And it's just been really interesting to see - I think it's no longer a surprise that there's a lot of division in our society at the moment. But it's almost as if this is being discussed in two completely different universes. You know, a lot of people in the mainstream media and in opinion journals are talking about this whole thing as being shocking, you know, outrageous, shameful that they would support such a thing. In other spheres, it's just been discussed as kind of, well, you know, the president has a right to sort of pursue all his sort of legal avenues.

What's your take on this? And are you talking about this with others of your colleagues in the constitutional law realm? What is your take on this, the fact that this happened and the fact that they're continuing to pursue this in this way?

FOLEY: So I guess I'd like to make a short-term point and then maybe a longer-term point. You know, the short term is tomorrow is a pivotal moment. Again, it may be a formality, but it's an important one because the Constitution does give the Electoral College, you know, the power to be officially the body that does the election. Maybe that's a transitional moment where we can finally say it's over, this election, and accept it - you know, both parties, all sides - and say, you know, we have a result, and let's respect the result. You know, if that's what happens tomorrow, it will have been, you know, a bumpy roller coaster ride to get there, but it won't have derailed. And we can, you know, say we're done and move on.

Longer term, I think, some soul-searching has to be done to say, well, why was it so hard to accept the results of an election? What was surprising to me and to my other colleagues - because we do talk about this - is this was not like Florida 2000, where there was a really close result that was genuinely contestable. This was an effort to manufacture a contest when the evidence didn't support it. You know, what's been so striking about President Trump's claim and the fact that they've gotten support from others is that they are baseless. You know, it's conspiracy theory. It's not rooted in reality. And that's what's particularly shocking and distressing.

MARTIN: But I guess I'm wondering, how do you get to a point where you have a group of Americans from one state who want to invalidate the votes of millions of fellow citizens from other states because they don't agree with them? And the question then becomes, how do we go forward? Do you have some thoughts about that?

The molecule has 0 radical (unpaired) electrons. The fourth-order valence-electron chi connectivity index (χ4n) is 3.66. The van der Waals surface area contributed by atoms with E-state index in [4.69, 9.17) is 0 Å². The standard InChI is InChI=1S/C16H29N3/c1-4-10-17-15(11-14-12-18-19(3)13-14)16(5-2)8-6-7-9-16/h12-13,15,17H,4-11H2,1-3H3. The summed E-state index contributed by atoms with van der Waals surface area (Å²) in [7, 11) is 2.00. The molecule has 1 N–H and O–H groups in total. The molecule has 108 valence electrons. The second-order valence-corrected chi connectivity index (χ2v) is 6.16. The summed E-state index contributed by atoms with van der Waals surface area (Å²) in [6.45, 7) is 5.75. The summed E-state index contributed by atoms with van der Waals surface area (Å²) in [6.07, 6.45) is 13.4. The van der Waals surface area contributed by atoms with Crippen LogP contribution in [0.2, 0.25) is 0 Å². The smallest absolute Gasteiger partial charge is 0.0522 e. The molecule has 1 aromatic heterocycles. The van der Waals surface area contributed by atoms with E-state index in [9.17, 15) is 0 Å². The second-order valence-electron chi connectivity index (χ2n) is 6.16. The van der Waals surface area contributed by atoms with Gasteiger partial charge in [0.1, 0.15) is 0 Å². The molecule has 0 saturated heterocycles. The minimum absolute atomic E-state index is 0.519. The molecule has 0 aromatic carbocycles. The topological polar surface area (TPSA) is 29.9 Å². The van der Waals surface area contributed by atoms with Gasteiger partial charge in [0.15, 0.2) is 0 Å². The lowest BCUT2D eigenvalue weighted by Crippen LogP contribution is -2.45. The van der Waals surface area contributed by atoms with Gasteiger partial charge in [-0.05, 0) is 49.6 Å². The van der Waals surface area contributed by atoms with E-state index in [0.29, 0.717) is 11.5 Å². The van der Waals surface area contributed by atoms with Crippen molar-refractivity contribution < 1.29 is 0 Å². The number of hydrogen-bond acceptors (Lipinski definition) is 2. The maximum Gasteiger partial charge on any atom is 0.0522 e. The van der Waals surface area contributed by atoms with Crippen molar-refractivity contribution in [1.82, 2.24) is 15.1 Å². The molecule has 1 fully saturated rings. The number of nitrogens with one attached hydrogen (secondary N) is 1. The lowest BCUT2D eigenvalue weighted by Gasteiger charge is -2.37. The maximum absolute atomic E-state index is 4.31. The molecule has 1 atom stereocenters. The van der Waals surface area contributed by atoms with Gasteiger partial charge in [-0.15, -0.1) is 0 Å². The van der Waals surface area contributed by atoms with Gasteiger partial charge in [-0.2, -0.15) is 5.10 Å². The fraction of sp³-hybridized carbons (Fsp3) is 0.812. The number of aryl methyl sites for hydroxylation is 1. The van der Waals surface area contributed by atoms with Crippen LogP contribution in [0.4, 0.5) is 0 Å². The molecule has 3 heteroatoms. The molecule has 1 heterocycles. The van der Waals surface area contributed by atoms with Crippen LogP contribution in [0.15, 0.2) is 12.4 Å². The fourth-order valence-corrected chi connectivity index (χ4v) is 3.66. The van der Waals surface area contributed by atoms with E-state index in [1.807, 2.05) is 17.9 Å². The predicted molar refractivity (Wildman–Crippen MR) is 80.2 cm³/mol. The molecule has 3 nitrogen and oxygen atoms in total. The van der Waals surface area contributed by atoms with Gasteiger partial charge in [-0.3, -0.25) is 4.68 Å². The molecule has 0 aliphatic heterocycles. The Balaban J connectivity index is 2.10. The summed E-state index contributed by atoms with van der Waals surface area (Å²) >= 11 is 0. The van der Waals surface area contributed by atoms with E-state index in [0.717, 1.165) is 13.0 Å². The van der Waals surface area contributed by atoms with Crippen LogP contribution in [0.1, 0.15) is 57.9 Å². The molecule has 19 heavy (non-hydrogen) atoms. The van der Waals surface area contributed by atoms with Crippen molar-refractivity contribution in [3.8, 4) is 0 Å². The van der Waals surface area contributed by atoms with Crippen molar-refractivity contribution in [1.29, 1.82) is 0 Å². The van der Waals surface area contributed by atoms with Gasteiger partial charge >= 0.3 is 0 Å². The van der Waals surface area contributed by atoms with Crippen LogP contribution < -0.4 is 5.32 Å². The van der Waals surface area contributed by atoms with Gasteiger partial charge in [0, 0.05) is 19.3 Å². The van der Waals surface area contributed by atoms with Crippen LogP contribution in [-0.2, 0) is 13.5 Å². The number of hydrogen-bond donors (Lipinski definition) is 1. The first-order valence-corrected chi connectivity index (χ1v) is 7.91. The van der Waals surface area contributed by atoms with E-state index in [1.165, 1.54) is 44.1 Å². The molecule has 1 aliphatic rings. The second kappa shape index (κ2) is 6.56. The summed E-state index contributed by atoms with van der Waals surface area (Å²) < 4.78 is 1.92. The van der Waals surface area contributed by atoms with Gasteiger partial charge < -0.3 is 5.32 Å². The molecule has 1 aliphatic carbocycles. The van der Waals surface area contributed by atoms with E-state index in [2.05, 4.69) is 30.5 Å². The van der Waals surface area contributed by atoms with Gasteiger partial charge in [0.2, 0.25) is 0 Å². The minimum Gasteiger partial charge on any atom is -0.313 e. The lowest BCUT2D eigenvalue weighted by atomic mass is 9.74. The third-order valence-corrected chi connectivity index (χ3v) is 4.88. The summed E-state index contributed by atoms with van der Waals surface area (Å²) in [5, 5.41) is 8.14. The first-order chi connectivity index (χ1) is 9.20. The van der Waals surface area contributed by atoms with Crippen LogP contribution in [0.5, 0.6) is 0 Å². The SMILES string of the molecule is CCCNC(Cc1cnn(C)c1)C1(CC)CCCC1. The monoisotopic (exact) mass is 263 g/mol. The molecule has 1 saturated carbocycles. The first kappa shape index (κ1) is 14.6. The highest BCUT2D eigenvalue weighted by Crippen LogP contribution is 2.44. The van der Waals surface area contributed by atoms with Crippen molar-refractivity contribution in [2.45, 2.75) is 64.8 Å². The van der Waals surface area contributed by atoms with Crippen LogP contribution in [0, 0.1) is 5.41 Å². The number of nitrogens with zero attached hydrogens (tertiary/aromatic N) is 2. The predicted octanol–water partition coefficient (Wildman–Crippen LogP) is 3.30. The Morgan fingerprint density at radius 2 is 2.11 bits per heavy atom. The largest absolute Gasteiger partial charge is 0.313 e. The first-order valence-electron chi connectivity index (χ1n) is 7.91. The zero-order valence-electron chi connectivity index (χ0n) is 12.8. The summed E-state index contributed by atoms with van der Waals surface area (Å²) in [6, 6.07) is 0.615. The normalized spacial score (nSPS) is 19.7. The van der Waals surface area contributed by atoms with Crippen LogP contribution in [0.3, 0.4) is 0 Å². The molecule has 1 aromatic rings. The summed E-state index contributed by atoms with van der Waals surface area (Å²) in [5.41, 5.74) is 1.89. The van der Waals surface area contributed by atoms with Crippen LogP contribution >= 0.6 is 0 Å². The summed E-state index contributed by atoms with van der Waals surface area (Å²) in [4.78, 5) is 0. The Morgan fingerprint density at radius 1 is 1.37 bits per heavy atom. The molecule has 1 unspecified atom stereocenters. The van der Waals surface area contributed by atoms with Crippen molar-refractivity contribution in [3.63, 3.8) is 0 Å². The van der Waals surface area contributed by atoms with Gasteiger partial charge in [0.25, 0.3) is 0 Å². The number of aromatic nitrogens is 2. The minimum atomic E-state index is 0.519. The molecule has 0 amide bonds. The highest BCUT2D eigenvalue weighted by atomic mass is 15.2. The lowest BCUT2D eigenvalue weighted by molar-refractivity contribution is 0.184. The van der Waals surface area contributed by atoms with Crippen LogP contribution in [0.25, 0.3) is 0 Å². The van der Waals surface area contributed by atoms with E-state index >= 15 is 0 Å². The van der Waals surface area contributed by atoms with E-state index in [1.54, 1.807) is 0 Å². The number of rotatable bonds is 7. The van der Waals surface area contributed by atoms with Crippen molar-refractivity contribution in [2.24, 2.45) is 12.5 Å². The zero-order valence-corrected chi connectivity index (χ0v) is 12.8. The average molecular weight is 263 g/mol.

FOLEY: Yeah, I wish I had an easy answer. I don't. And I think it's partly because I do think we're at a moment in American history that is different from before, at least from my research and scholarship and studying it. I think we're seeing a combination of two things that have - each has existed in the past but never in combination. So one is hyperpartisanship and polarization. You know, that's happened in the Gilded Age. You know, that happened in 1800, Jefferson versus Adams. You know - and so we know we have that. We've also had in the McCarthyism period of the Red Scare, for example, these fabrications of political rhetoric and a kind of demagogue like McCarthy saying - with his list of communists that didn't exist. And yet, it resonated in the public, and Congress had struggled for years sort of getting over McCarthyism [see POST-BROADCAST CORRECTION below].

We've never had McCarthyism-like denial of reality and fabrication of an alternative reality applied to the voting process and to election results, at least to my knowledge. And so that is kind of a unique stress on our system that we're going to have to figure out how we undo.

MARTIN: That was Ned Foley, Ebersold chair in constitutional law at The Ohio State University and director of the election law program there. His latest book is called "Presidential Elections And Majority Rule."

Professor Foley, thank you for talking with us.

FOLEY: Thanks very much for having me.

[POST-BROADCAST CORRECTION: In an earlier broadcast version of this story, Edward Foley can be heard referring to Eugene McCarthy when he meant Joseph McCarthy.]

(SOUNDBITE OF MUSIC) Transcript provided by NPR, Copyright NPR.